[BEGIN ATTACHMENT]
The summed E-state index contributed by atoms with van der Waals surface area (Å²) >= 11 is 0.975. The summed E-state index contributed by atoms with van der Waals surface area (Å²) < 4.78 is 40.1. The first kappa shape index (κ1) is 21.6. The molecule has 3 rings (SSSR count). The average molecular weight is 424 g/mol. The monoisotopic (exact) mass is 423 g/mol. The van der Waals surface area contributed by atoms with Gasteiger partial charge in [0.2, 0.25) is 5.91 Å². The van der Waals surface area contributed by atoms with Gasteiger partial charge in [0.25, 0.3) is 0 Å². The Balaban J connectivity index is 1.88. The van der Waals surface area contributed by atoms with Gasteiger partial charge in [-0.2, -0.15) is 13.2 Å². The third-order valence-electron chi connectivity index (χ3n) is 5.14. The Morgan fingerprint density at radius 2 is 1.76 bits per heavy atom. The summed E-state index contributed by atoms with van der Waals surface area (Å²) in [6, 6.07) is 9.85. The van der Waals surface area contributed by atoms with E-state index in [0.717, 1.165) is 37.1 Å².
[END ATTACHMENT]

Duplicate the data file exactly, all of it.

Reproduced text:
The summed E-state index contributed by atoms with van der Waals surface area (Å²) >= 11 is 0.975. The summed E-state index contributed by atoms with van der Waals surface area (Å²) < 4.78 is 40.1. The first kappa shape index (κ1) is 21.6. The molecule has 3 rings (SSSR count). The average molecular weight is 424 g/mol. The monoisotopic (exact) mass is 423 g/mol. The van der Waals surface area contributed by atoms with Gasteiger partial charge in [0.2, 0.25) is 5.91 Å². The van der Waals surface area contributed by atoms with Gasteiger partial charge in [0.25, 0.3) is 0 Å². The Balaban J connectivity index is 1.88. The van der Waals surface area contributed by atoms with Gasteiger partial charge in [-0.2, -0.15) is 13.2 Å². The third-order valence-electron chi connectivity index (χ3n) is 5.14. The Morgan fingerprint density at radius 2 is 1.76 bits per heavy atom. The summed E-state index contributed by atoms with van der Waals surface area (Å²) in [6, 6.07) is 9.85. The van der Waals surface area contributed by atoms with E-state index in [0.717, 1.165) is 37.1 Å².